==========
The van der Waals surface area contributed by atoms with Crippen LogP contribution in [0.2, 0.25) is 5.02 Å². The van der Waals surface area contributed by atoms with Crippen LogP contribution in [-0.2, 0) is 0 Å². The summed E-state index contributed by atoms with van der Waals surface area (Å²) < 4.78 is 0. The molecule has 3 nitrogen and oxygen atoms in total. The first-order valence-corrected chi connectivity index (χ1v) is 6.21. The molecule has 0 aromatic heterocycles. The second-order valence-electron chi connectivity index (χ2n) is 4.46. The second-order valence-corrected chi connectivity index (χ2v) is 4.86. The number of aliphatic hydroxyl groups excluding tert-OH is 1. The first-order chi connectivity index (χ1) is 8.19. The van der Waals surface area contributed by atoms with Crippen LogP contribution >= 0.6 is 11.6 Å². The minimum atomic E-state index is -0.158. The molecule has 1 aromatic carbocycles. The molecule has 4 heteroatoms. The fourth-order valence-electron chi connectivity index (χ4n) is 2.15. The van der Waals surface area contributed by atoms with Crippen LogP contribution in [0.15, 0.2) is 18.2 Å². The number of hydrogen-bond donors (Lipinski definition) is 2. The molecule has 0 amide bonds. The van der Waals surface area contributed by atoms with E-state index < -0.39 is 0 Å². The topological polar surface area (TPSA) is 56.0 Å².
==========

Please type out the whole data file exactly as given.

The van der Waals surface area contributed by atoms with Crippen LogP contribution in [0.2, 0.25) is 5.02 Å². The van der Waals surface area contributed by atoms with Crippen LogP contribution in [-0.2, 0) is 0 Å². The summed E-state index contributed by atoms with van der Waals surface area (Å²) < 4.78 is 0. The molecule has 3 nitrogen and oxygen atoms in total. The first-order valence-corrected chi connectivity index (χ1v) is 6.21. The molecule has 0 aromatic heterocycles. The second-order valence-electron chi connectivity index (χ2n) is 4.46. The second-order valence-corrected chi connectivity index (χ2v) is 4.86. The number of aliphatic hydroxyl groups excluding tert-OH is 1. The first-order chi connectivity index (χ1) is 8.19. The van der Waals surface area contributed by atoms with Crippen LogP contribution >= 0.6 is 11.6 Å². The minimum atomic E-state index is -0.158. The molecule has 1 aromatic carbocycles. The molecule has 4 heteroatoms. The fourth-order valence-electron chi connectivity index (χ4n) is 2.15. The van der Waals surface area contributed by atoms with Crippen LogP contribution in [0.15, 0.2) is 18.2 Å². The number of hydrogen-bond donors (Lipinski definition) is 2. The molecule has 0 amide bonds. The van der Waals surface area contributed by atoms with E-state index < -0.39 is 0 Å². The topological polar surface area (TPSA) is 56.0 Å².